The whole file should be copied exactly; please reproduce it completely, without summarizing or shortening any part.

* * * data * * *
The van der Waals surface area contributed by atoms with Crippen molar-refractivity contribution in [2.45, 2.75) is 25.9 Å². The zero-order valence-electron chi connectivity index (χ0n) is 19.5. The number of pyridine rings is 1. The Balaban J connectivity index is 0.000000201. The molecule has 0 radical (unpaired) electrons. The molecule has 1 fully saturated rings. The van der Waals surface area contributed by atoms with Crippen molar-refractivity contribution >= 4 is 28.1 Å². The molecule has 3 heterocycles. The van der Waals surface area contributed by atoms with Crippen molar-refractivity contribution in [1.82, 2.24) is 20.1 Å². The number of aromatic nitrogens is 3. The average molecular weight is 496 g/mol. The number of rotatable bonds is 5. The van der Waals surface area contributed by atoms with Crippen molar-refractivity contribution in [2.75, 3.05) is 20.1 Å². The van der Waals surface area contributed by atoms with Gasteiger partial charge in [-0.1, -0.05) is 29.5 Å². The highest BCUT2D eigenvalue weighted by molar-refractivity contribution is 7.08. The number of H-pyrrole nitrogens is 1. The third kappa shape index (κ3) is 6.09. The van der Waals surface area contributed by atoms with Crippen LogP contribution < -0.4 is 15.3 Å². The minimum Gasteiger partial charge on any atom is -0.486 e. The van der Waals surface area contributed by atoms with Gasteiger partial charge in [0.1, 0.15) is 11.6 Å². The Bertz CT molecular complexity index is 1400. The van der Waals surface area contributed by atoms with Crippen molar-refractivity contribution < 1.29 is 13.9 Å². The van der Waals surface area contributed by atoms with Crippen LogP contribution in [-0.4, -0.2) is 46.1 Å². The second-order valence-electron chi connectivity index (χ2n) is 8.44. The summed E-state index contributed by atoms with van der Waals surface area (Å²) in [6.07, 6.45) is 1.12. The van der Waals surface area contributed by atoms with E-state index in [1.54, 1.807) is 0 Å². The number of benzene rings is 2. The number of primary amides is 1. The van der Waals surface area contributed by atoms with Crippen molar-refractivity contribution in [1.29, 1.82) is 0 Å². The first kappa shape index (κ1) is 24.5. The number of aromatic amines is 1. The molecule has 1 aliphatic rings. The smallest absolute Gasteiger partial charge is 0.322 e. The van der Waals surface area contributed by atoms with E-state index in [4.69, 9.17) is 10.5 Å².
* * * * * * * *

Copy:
The van der Waals surface area contributed by atoms with Crippen molar-refractivity contribution in [2.45, 2.75) is 25.9 Å². The zero-order valence-electron chi connectivity index (χ0n) is 19.5. The number of pyridine rings is 1. The Balaban J connectivity index is 0.000000201. The molecule has 0 radical (unpaired) electrons. The molecule has 1 fully saturated rings. The van der Waals surface area contributed by atoms with Crippen molar-refractivity contribution >= 4 is 28.1 Å². The molecule has 3 heterocycles. The van der Waals surface area contributed by atoms with Crippen molar-refractivity contribution in [1.82, 2.24) is 20.1 Å². The number of aromatic nitrogens is 3. The average molecular weight is 496 g/mol. The number of rotatable bonds is 5. The van der Waals surface area contributed by atoms with Crippen molar-refractivity contribution in [2.75, 3.05) is 20.1 Å². The van der Waals surface area contributed by atoms with Gasteiger partial charge in [-0.1, -0.05) is 29.5 Å². The highest BCUT2D eigenvalue weighted by molar-refractivity contribution is 7.08. The number of H-pyrrole nitrogens is 1. The third kappa shape index (κ3) is 6.09. The van der Waals surface area contributed by atoms with Crippen LogP contribution < -0.4 is 15.3 Å². The minimum Gasteiger partial charge on any atom is -0.486 e. The van der Waals surface area contributed by atoms with Gasteiger partial charge in [0.1, 0.15) is 11.6 Å². The Bertz CT molecular complexity index is 1400. The van der Waals surface area contributed by atoms with Crippen molar-refractivity contribution < 1.29 is 13.9 Å². The van der Waals surface area contributed by atoms with Crippen LogP contribution in [-0.4, -0.2) is 46.1 Å². The second-order valence-electron chi connectivity index (χ2n) is 8.44. The summed E-state index contributed by atoms with van der Waals surface area (Å²) in [6.07, 6.45) is 1.12. The van der Waals surface area contributed by atoms with E-state index in [1.54, 1.807) is 0 Å². The number of benzene rings is 2. The number of primary amides is 1. The van der Waals surface area contributed by atoms with Crippen molar-refractivity contribution in [1.29, 1.82) is 0 Å². The first kappa shape index (κ1) is 24.5. The number of aromatic amines is 1. The molecule has 1 aliphatic rings. The smallest absolute Gasteiger partial charge is 0.322 e. The van der Waals surface area contributed by atoms with E-state index in [4.69, 9.17) is 10.5 Å².